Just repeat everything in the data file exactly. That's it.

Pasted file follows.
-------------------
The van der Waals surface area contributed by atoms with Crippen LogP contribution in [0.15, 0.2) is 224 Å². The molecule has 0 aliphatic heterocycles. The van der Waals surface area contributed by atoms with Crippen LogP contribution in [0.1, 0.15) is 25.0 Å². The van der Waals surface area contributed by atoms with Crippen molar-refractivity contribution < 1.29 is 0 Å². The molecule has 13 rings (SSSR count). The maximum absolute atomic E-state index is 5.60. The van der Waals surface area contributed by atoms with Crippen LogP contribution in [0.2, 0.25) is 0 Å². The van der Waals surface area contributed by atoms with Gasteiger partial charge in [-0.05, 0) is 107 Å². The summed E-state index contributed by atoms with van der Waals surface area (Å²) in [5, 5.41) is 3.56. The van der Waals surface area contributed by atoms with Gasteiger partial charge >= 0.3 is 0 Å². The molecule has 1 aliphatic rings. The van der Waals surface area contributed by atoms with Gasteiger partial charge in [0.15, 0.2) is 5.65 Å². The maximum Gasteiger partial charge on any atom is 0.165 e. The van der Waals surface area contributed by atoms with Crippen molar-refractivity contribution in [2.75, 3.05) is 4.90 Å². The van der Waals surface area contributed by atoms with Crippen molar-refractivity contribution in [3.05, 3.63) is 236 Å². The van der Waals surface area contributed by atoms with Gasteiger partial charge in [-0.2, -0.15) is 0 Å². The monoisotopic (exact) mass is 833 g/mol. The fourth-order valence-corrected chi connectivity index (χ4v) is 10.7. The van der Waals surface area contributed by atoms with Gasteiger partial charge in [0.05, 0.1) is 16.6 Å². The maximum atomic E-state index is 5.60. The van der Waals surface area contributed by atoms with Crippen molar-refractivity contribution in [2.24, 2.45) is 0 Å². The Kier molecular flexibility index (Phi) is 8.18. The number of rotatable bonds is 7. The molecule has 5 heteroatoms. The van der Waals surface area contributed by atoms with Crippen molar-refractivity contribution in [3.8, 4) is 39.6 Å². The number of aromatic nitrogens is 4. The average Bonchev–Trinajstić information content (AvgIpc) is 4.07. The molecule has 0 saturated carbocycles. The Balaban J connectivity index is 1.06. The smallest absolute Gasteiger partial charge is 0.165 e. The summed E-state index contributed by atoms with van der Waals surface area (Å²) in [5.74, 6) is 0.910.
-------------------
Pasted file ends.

The van der Waals surface area contributed by atoms with Crippen LogP contribution in [0.15, 0.2) is 224 Å². The molecule has 0 aliphatic heterocycles. The van der Waals surface area contributed by atoms with Crippen LogP contribution in [0.1, 0.15) is 25.0 Å². The van der Waals surface area contributed by atoms with Crippen molar-refractivity contribution < 1.29 is 0 Å². The molecule has 13 rings (SSSR count). The maximum absolute atomic E-state index is 5.60. The van der Waals surface area contributed by atoms with Crippen LogP contribution in [0.2, 0.25) is 0 Å². The van der Waals surface area contributed by atoms with Gasteiger partial charge in [-0.05, 0) is 107 Å². The summed E-state index contributed by atoms with van der Waals surface area (Å²) in [5, 5.41) is 3.56. The van der Waals surface area contributed by atoms with Gasteiger partial charge >= 0.3 is 0 Å². The molecule has 1 aliphatic rings. The van der Waals surface area contributed by atoms with Gasteiger partial charge in [0.15, 0.2) is 5.65 Å². The maximum Gasteiger partial charge on any atom is 0.165 e. The van der Waals surface area contributed by atoms with Crippen molar-refractivity contribution in [2.75, 3.05) is 4.90 Å². The van der Waals surface area contributed by atoms with Crippen molar-refractivity contribution in [3.05, 3.63) is 236 Å². The van der Waals surface area contributed by atoms with Gasteiger partial charge in [-0.2, -0.15) is 0 Å². The monoisotopic (exact) mass is 833 g/mol. The fourth-order valence-corrected chi connectivity index (χ4v) is 10.7. The van der Waals surface area contributed by atoms with Gasteiger partial charge in [0.05, 0.1) is 16.6 Å². The maximum atomic E-state index is 5.60. The van der Waals surface area contributed by atoms with Crippen molar-refractivity contribution in [2.24, 2.45) is 0 Å². The Kier molecular flexibility index (Phi) is 8.18. The number of rotatable bonds is 7. The molecule has 5 heteroatoms. The van der Waals surface area contributed by atoms with Crippen molar-refractivity contribution in [3.8, 4) is 39.6 Å². The number of aromatic nitrogens is 4. The average Bonchev–Trinajstić information content (AvgIpc) is 4.07. The molecule has 0 saturated carbocycles. The Balaban J connectivity index is 1.06. The smallest absolute Gasteiger partial charge is 0.165 e. The summed E-state index contributed by atoms with van der Waals surface area (Å²) in [5.74, 6) is 0.910.